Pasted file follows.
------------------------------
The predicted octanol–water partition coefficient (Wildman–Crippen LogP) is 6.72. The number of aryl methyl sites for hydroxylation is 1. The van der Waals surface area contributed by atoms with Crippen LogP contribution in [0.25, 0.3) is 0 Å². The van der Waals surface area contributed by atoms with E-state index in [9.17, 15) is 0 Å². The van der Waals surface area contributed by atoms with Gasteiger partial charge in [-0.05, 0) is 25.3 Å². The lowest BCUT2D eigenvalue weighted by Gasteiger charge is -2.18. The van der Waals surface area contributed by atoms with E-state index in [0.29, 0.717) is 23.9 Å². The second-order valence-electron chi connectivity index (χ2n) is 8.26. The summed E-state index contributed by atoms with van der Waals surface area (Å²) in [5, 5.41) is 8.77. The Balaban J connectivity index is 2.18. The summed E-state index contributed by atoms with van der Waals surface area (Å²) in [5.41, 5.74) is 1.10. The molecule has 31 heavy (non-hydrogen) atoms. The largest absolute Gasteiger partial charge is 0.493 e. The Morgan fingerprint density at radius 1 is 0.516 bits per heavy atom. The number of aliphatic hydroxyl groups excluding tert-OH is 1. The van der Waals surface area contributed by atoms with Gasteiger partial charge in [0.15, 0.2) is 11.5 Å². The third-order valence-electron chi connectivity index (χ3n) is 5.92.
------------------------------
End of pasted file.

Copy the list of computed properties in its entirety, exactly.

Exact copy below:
The predicted octanol–water partition coefficient (Wildman–Crippen LogP) is 6.72. The number of aryl methyl sites for hydroxylation is 1. The van der Waals surface area contributed by atoms with Crippen LogP contribution in [0.25, 0.3) is 0 Å². The van der Waals surface area contributed by atoms with E-state index in [9.17, 15) is 0 Å². The van der Waals surface area contributed by atoms with Gasteiger partial charge in [-0.05, 0) is 25.3 Å². The lowest BCUT2D eigenvalue weighted by Gasteiger charge is -2.18. The van der Waals surface area contributed by atoms with E-state index in [0.29, 0.717) is 23.9 Å². The second-order valence-electron chi connectivity index (χ2n) is 8.26. The summed E-state index contributed by atoms with van der Waals surface area (Å²) in [5, 5.41) is 8.77. The Balaban J connectivity index is 2.18. The summed E-state index contributed by atoms with van der Waals surface area (Å²) in [5.41, 5.74) is 1.10. The molecule has 31 heavy (non-hydrogen) atoms. The largest absolute Gasteiger partial charge is 0.493 e. The Morgan fingerprint density at radius 1 is 0.516 bits per heavy atom. The number of aliphatic hydroxyl groups excluding tert-OH is 1. The van der Waals surface area contributed by atoms with Gasteiger partial charge in [0.15, 0.2) is 11.5 Å². The third-order valence-electron chi connectivity index (χ3n) is 5.92.